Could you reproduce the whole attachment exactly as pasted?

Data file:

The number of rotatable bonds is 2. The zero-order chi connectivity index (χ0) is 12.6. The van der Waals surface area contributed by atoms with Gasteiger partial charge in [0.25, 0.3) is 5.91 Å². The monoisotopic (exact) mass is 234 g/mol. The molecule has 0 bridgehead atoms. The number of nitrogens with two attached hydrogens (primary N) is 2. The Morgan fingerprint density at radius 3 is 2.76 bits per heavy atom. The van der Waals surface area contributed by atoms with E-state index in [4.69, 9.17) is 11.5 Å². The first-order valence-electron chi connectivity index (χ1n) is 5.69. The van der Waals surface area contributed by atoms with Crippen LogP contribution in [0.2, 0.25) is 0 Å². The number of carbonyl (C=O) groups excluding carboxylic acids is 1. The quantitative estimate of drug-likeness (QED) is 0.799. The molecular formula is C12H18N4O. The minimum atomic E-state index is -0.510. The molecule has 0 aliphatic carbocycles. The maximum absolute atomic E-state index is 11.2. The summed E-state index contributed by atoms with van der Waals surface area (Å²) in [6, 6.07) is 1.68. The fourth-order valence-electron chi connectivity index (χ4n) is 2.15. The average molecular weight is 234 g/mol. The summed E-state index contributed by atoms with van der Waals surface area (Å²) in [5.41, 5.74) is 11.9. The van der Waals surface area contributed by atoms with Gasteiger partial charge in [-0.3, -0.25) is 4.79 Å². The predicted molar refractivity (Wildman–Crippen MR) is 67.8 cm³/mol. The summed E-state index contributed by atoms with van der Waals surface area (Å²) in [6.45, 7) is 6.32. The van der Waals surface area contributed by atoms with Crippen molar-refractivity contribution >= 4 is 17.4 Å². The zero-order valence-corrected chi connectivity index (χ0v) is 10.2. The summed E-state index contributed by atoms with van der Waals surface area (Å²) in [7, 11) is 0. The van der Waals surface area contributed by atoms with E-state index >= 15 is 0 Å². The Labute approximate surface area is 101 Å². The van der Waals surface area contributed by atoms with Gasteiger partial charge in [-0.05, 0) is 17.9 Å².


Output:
The number of rotatable bonds is 2. The zero-order chi connectivity index (χ0) is 12.6. The van der Waals surface area contributed by atoms with Gasteiger partial charge in [0.25, 0.3) is 5.91 Å². The monoisotopic (exact) mass is 234 g/mol. The molecule has 0 bridgehead atoms. The number of nitrogens with two attached hydrogens (primary N) is 2. The Morgan fingerprint density at radius 3 is 2.76 bits per heavy atom. The van der Waals surface area contributed by atoms with E-state index in [4.69, 9.17) is 11.5 Å². The first-order valence-electron chi connectivity index (χ1n) is 5.69. The van der Waals surface area contributed by atoms with Crippen LogP contribution in [0.2, 0.25) is 0 Å². The number of carbonyl (C=O) groups excluding carboxylic acids is 1. The quantitative estimate of drug-likeness (QED) is 0.799. The molecular formula is C12H18N4O. The minimum atomic E-state index is -0.510. The molecule has 0 aliphatic carbocycles. The maximum absolute atomic E-state index is 11.2. The summed E-state index contributed by atoms with van der Waals surface area (Å²) in [6, 6.07) is 1.68. The fourth-order valence-electron chi connectivity index (χ4n) is 2.15. The average molecular weight is 234 g/mol. The summed E-state index contributed by atoms with van der Waals surface area (Å²) in [5.41, 5.74) is 11.9. The van der Waals surface area contributed by atoms with Gasteiger partial charge in [-0.3, -0.25) is 4.79 Å². The predicted molar refractivity (Wildman–Crippen MR) is 67.8 cm³/mol. The summed E-state index contributed by atoms with van der Waals surface area (Å²) in [6.45, 7) is 6.32. The van der Waals surface area contributed by atoms with Crippen molar-refractivity contribution >= 4 is 17.4 Å². The zero-order valence-corrected chi connectivity index (χ0v) is 10.2. The summed E-state index contributed by atoms with van der Waals surface area (Å²) in [7, 11) is 0. The van der Waals surface area contributed by atoms with E-state index >= 15 is 0 Å². The Labute approximate surface area is 101 Å². The van der Waals surface area contributed by atoms with Gasteiger partial charge in [-0.05, 0) is 17.9 Å².